Is Healthcare an Art or Science?

Posted on October 27, 2015 I Written By

John Lynn is the Founder of the HealthcareScene.com blog network which currently consists of 10 blogs containing over 8000 articles with John having written over 4000 of the articles himself. These EMR and Healthcare IT related articles have been viewed over 16 million times. John also manages Healthcare IT Central and Healthcare IT Today, the leading career Health IT job board and blog. John is co-founder of InfluentialNetworks.com and Physia.com. John is highly involved in social media, and in addition to his blogs can also be found on Twitter: @techguy and @ehrandhit and LinkedIn.

At this morning’s Healthcare IT Transformation Assembly one of the panelists commented that providers need to stop treating healthcare as an art and treat it as a science. I was a little surprised how strong the panelist was in this comment. What do you think? Is healthcare an Art or a Science?

My take is that healthcare is more science than it is art. However, the problem we have right now is that healthcare is being treated as more art than science.

When you look at the history of healthcare, it makes sense why many providers treat the care they provide as art. For a long time the science of healthcare wasn’t there and so doctors had to practice the art of medicine because the science of healthcare wasn’t there yet and the science of healthcare wasn’t being shared easily with all of healthcare.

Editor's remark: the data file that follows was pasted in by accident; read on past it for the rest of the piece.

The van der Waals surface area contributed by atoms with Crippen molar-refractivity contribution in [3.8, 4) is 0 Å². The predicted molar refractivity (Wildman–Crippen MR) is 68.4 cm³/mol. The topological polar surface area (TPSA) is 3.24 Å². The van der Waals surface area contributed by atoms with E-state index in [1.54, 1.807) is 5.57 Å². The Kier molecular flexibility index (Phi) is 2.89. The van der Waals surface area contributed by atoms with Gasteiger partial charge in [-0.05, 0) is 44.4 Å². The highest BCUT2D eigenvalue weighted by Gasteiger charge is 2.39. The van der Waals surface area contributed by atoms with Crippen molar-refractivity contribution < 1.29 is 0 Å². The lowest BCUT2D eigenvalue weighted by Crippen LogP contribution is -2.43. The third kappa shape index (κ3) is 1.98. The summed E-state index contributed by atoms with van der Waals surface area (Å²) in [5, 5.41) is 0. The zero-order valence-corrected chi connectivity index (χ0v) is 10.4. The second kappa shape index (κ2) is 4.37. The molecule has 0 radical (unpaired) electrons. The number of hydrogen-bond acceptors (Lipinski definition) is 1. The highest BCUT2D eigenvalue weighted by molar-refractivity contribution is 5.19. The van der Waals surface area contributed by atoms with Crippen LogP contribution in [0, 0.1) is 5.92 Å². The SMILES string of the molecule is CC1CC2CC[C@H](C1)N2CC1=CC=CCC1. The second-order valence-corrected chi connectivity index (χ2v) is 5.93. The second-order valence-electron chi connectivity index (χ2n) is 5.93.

Think about how this has changed over the years. We have hundreds of new ways to measure the quality and effectiveness of the care we provide. We also have the systems to be able to measure the effectiveness of the care we provide. Furthermore, we have drastically more effective ways to communicate the results of the studies and data collection we do. We no longer have to wait months for the journal to come out and be sent to doctors who then have to find the time to read it. We’re in an instant communication environment.

The CMIO of Intermountain, Stanley M. Huff, MD, made a fascinating observation about our ability as humans to understand the impact of the choices we make. He said, “The human mind doesn’t have the ability to identify the difference between a 3 in 100 and 4 in 100 difference in results.” A difference like this is so subtle that we are unable to note the difference. If you ask that 1 person who got a better result, they certainly note the difference. If you look at the cost of that 1 person who has a bad outcome, that makes a huge difference in healthcare costs as well.

We need more scientific tracking of outcomes like this and then we need to implement workflows and communication that ensures that the best treatment is being used. Unfortunately we don’t have this type of tracking and understanding about every aspect of healthcare. That’s why it’s true that healthcare is more science than art. However, over time healthcare will become more and more science. Our healthcare IT solutions should better help us know and implement the science of healthcare.